In one aspect the invention includes a hood mounting system which can be more specifically described as a compliant hinge assembly mounted between a hood and a frame and a pair of detachable mating members mounted between a hood and a cab for positioning the hood relative to the cab, with the hinge assembly allowing the hood to move in compliant relationship relative to the frame. In another form the invention includes a vehicle which can be more specifically described as a frame, a cab carried by the frame, a hood carried by the frame and the cab, at least one hinge assembly mounted between a hood and the frame capable of compliant relative movement therebetween, and at least one pair of detachable mating members mounted between the hood and the cab to position the hood relative to the cab when engaged therebetween. In yet another form the invention includes a hood hinge assembly which can be more specifically described as a support member for mounting the hinge assembly to a vehicle frame, a rocker member pivotally connected to the support member along a first pivot axis, at least one resilient spacer member disposed between the rocker member and the support member so as to impart compliance therebetween, a bushing connected to the rocker member, and serving to define a second pivot axis, and a hood connection bracket pivotally connected to the bushing. Even furthermore, the invention includes a method for mounting a hood to a frame and a cab.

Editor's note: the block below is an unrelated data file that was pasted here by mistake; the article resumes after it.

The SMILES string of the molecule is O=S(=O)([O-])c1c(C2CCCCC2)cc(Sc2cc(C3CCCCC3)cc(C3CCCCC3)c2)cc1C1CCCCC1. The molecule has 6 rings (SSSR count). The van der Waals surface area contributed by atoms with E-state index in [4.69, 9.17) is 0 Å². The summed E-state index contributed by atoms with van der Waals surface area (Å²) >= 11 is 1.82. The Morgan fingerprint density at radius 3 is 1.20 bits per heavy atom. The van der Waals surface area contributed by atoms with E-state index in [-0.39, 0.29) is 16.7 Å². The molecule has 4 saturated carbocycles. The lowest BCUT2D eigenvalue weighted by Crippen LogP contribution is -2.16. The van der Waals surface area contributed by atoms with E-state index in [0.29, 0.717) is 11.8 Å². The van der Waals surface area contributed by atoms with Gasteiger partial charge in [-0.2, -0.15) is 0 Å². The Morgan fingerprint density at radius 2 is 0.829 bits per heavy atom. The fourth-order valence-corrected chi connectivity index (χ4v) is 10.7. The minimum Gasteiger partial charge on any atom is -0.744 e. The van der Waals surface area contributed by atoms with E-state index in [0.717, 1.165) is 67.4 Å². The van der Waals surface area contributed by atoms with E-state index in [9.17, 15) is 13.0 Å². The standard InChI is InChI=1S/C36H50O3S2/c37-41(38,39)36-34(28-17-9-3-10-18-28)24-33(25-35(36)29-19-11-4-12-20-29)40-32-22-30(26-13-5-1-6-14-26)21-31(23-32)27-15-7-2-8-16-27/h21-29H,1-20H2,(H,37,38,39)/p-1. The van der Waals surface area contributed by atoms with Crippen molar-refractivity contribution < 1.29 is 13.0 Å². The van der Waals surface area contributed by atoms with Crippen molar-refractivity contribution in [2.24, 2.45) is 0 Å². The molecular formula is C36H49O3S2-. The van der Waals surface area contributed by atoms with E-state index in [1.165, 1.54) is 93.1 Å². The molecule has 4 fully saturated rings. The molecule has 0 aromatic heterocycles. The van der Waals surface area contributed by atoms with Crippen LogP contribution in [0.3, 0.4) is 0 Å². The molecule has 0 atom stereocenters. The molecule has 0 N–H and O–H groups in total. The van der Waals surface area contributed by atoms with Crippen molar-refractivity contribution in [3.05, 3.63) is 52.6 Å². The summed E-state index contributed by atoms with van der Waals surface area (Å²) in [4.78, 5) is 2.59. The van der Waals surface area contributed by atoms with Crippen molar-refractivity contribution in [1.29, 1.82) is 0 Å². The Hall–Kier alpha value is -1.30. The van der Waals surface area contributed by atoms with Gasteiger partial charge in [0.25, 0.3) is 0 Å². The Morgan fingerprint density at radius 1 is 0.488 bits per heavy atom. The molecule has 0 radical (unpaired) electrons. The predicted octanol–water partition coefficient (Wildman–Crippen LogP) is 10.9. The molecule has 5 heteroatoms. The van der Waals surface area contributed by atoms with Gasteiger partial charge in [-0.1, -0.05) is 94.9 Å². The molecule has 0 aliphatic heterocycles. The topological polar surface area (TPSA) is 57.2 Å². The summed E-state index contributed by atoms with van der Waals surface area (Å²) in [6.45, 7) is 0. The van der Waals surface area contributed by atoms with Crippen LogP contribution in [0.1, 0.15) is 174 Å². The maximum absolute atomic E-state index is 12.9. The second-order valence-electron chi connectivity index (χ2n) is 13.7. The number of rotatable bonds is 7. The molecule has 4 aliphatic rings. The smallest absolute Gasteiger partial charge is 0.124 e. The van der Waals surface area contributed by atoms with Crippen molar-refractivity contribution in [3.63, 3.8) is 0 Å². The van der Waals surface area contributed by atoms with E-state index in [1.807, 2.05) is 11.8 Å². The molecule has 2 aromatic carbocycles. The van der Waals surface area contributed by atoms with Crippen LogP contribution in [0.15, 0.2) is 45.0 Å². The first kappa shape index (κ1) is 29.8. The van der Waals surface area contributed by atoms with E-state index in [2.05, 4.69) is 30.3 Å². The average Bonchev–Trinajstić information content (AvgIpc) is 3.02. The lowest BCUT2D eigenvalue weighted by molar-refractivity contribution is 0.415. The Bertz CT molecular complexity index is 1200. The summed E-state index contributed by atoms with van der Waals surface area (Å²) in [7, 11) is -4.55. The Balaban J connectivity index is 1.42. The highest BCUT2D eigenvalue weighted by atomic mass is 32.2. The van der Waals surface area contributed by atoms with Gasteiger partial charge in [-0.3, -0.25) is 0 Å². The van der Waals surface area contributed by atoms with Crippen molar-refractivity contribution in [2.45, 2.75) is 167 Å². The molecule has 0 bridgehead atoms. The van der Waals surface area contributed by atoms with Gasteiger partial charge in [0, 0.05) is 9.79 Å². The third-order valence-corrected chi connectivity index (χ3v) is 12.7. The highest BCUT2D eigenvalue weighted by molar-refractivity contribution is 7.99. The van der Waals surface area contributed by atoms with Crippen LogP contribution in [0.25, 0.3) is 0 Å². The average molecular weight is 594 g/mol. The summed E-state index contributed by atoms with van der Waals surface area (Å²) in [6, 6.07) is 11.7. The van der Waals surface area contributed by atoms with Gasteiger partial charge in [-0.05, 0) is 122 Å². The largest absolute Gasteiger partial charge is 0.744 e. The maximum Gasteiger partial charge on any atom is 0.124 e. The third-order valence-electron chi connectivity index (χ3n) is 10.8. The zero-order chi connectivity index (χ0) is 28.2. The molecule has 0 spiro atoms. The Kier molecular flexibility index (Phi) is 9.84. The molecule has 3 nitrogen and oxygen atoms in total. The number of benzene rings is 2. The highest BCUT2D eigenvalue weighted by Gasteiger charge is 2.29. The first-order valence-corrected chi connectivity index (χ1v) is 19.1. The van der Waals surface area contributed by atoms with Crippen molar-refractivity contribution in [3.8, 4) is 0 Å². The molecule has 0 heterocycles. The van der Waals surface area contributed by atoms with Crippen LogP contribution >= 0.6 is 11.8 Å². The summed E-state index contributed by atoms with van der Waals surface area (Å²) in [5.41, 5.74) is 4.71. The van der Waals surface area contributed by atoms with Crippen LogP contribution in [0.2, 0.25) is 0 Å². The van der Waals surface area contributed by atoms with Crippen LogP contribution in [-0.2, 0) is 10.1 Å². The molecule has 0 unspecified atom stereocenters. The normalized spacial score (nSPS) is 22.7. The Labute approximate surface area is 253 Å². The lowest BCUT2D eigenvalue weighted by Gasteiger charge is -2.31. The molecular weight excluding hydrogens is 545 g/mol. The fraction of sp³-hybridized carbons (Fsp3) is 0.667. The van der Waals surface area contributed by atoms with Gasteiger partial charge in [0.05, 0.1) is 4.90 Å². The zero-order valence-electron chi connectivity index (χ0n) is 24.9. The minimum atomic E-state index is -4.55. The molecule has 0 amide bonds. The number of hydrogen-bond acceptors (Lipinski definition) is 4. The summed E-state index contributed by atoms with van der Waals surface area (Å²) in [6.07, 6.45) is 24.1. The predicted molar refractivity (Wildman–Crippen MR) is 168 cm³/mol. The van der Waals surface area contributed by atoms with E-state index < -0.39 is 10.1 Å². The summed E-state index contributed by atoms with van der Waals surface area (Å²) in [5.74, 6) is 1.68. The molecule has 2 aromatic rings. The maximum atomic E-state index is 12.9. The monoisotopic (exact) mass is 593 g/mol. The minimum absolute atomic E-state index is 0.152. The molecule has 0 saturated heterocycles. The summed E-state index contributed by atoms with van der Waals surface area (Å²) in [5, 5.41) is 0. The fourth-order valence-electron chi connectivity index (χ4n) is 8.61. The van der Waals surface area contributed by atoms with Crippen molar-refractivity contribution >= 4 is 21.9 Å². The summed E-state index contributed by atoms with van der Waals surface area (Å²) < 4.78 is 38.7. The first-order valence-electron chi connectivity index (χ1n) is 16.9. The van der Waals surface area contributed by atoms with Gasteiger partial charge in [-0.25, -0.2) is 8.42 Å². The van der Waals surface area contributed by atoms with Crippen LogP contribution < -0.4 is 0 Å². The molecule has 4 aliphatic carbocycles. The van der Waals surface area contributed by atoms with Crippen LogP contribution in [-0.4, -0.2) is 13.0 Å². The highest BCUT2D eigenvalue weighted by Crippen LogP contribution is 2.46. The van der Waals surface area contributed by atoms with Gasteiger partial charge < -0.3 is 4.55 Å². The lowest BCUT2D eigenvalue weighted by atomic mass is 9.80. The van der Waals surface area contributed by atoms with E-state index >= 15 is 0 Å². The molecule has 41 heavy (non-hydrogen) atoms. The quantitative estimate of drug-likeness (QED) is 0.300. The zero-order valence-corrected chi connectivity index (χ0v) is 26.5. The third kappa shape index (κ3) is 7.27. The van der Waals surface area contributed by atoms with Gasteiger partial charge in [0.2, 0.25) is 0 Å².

This disclosure of the invention is submitted in furtherance of the objectives of patent laws to promote the progress of science, technology and the useful arts.